|Sewage from Pottstown, West Pottsgrove, Upper Pottsgrove and Lower Pottsgrove is all treated at the Pottstown Wastewater Treatment Plant.|
The Pottstown Wastewater Treatment Plant on Industrial Highway is owned and operated by the Pottstown Borough Authority.
Sewer systems in West Pottsgrove, Upper Pottsgrove and Lower Pottsgrove connect to it and sewage generated in those communities are treated at the Pottstown plant for a price.
Under the terms of agreements between the townships and the borough authority, the townships also pay for
|A birdseye view of the Pottstown Wastewater Treatment Plant|
By way of example, Lower Pottsgrove’s bill for 2013, approved on Feb. 11, was $411,613.
In Upper Pottsgrove and West Pottsgrove, those agreements are made directly with the township government.
In Lower Pottsgrove, a separate township sewer authority oversees the piping and pumping systems in that township, as well as governing the relationship with the borough authority.
According to a report in Monday’s Sanatoga Post, all three townships would like to change that relationship.
The practice the three townships most want to change is the borough authority’s unilateral decision-making, Lower Pottsgrove Manager Rod Hawthorne told the board of commissioners during an April 1 meeting, the post reported.
“We want a say. We’d like to have seats at the table,” Hawthorne said, according to the Post.
The borough authority is not unaware of these concerns and discussed them during a March 12 board meeting.
|Borough Manager Mark Flanders|
“When we asked for their input, their response was ‘we don’t agree,’ he said. “They want to sit down and talk. It’s my understanding they want to actively participate in sewer plans.”
“I suppose their input is ‘we don’t want to pay any more money,’” said authority board member David Renn.
Bob Plenderleith, who oversees the day-to-day management of the borough authority’s accounts, told the
board that the staff has been sharing the capital plans for the plant, which may include a second $6.2 million dryer used to dry the sludge which is a by-product of sewage treatment. Drying it makes its disposal significantly cheaper.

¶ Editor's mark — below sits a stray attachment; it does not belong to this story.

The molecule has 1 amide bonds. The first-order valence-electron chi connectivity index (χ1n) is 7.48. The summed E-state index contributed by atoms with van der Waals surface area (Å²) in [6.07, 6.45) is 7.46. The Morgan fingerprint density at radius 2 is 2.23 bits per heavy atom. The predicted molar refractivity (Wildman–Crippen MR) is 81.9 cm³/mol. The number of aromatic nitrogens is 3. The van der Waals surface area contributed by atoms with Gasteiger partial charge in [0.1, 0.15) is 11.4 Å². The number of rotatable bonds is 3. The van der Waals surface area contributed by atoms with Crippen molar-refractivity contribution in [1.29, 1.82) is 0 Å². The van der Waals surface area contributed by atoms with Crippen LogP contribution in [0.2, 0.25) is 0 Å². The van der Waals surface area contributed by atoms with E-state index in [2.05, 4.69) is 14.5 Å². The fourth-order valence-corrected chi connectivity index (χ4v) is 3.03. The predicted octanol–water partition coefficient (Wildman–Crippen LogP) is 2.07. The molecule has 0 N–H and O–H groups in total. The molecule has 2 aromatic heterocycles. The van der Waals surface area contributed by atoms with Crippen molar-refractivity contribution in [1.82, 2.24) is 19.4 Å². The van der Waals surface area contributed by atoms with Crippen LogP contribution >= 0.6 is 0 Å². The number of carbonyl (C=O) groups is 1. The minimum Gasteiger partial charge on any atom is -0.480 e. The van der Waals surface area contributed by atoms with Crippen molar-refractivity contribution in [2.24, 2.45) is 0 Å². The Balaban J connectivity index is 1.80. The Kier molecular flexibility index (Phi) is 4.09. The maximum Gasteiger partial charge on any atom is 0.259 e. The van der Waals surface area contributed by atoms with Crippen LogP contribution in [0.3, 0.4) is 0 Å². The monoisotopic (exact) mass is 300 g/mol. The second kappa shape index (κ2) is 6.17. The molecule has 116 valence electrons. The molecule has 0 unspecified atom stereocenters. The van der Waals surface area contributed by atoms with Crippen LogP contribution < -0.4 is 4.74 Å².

“We shared the preliminary numbers ahead of time so they could prepare their own budgets,” said Flanders, referring to a common complaint of several years ago, when the township officials complained they were not getting accurate or timely numbers out of borough hall.
Although the timeliness has improved significantly, apparently some officials in the township still question the accuracy.
Plenderleith noted that West Pottsgrove recently imposed a fee on its sewer customers to begin to set aside funds for capital expenses.
But he also observed that he believes the townships ‘want to have a say in what we do and don’t do.”
A joint meeting among the three townships and the borough authority has been set up for Tuesday, April 16, according to the Post.
“There is some benefit to having a face-to-face meeting,” Renn said when a meeting date was still being discussed. “Perhaps we can make them understand that these are not whims, these are necessities,” he said of the capital plans.
Hawthorne said the townships want “to talk about how they might more equitably share in discussions of and planning for capital funded projects. They’d also like to propose joint grant-writing and other collaborative efforts to ensure the four municipalities don’t compete against themselves where authority projects are concerned,” according to the Post report.
Officials from all three townships have already met separately from the borough authority to share their common concerns and decide which issues to bring to the table at the April 16 meeting.
According to the minutes of that joint meeting, held Feb. 11 and highlighted in the Post report, the townships would like to discuss the sewer service agreements; having “a seat at the table for discussion of future and present financial commitments required by the borough;” and “a third-party overview of the borough’s wastewater treatment plant and financial billing issues.”
The possibility that the townships might want to re-negotiate their service agreements with the borough authority was raised at the March 19 meeting, a possibility which elicited a one-word answer from Renn — “no.”
The minutes of the meeting between the three municipalities also indicated that Lower Pottsgrove has paid Bursich Associates, its engineer, $5,000 to conduct a comparative study of “other treatment plants about the same size as Pottstown’s.”
Pottstown’s operation will be compared with the Lower Perkiomen Valley Regional Sewer Authority, and the Downingtown Area Regional Authority, according to the minutes of the Feb. 11 meeting.
Follow Evan Brandt on Twitter @PottstownNews